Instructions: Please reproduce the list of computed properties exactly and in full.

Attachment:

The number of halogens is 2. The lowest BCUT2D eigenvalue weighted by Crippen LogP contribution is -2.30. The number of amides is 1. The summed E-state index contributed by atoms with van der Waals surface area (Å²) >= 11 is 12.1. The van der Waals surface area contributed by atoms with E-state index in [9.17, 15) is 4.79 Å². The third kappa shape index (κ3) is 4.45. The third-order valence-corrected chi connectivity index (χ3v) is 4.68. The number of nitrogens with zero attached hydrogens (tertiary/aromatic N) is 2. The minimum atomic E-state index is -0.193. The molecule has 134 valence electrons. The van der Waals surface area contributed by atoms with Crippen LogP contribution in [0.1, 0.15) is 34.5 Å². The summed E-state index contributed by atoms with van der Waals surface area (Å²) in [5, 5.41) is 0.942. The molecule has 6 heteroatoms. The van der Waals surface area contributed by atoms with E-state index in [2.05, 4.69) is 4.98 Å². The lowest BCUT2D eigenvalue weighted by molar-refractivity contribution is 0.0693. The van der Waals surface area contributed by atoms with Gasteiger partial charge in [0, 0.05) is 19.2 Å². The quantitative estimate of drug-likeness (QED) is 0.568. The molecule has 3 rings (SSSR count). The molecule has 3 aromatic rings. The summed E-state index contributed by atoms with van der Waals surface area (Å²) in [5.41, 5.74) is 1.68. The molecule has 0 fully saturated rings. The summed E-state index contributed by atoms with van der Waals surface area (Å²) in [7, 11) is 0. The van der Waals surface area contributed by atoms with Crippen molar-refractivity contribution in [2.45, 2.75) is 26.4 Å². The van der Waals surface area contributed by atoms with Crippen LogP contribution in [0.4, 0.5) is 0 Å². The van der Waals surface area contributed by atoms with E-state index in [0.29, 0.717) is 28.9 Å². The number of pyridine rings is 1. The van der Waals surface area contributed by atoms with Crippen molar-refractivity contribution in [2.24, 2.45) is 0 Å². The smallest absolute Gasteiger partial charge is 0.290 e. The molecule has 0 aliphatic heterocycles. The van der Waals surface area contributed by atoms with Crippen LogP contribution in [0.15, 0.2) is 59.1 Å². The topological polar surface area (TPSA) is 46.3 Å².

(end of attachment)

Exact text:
The number of halogens is 2. The lowest BCUT2D eigenvalue weighted by Crippen LogP contribution is -2.30. The number of amides is 1. The summed E-state index contributed by atoms with van der Waals surface area (Å²) >= 11 is 12.1. The van der Waals surface area contributed by atoms with E-state index in [9.17, 15) is 4.79 Å². The third kappa shape index (κ3) is 4.45. The third-order valence-corrected chi connectivity index (χ3v) is 4.68. The number of nitrogens with zero attached hydrogens (tertiary/aromatic N) is 2. The minimum atomic E-state index is -0.193. The molecule has 134 valence electrons. The van der Waals surface area contributed by atoms with Crippen LogP contribution in [0.1, 0.15) is 34.5 Å². The summed E-state index contributed by atoms with van der Waals surface area (Å²) in [5, 5.41) is 0.942. The molecule has 6 heteroatoms. The van der Waals surface area contributed by atoms with E-state index in [2.05, 4.69) is 4.98 Å². The lowest BCUT2D eigenvalue weighted by molar-refractivity contribution is 0.0693. The van der Waals surface area contributed by atoms with Gasteiger partial charge in [0, 0.05) is 19.2 Å². The quantitative estimate of drug-likeness (QED) is 0.568. The molecule has 3 rings (SSSR count). The molecule has 3 aromatic rings. The summed E-state index contributed by atoms with van der Waals surface area (Å²) in [5.41, 5.74) is 1.68. The molecule has 0 fully saturated rings. The summed E-state index contributed by atoms with van der Waals surface area (Å²) in [7, 11) is 0. The van der Waals surface area contributed by atoms with Crippen molar-refractivity contribution in [2.45, 2.75) is 26.4 Å². The van der Waals surface area contributed by atoms with Crippen LogP contribution in [0.4, 0.5) is 0 Å². The van der Waals surface area contributed by atoms with E-state index in [0.29, 0.717) is 28.9 Å². The number of pyridine rings is 1. The van der Waals surface area contributed by atoms with Crippen molar-refractivity contribution in [2.24, 2.45) is 0 Å². The smallest absolute Gasteiger partial charge is 0.290 e. The molecule has 0 aliphatic heterocycles. The van der Waals surface area contributed by atoms with Crippen LogP contribution in [0.15, 0.2) is 59.1 Å². The topological polar surface area (TPSA) is 46.3 Å².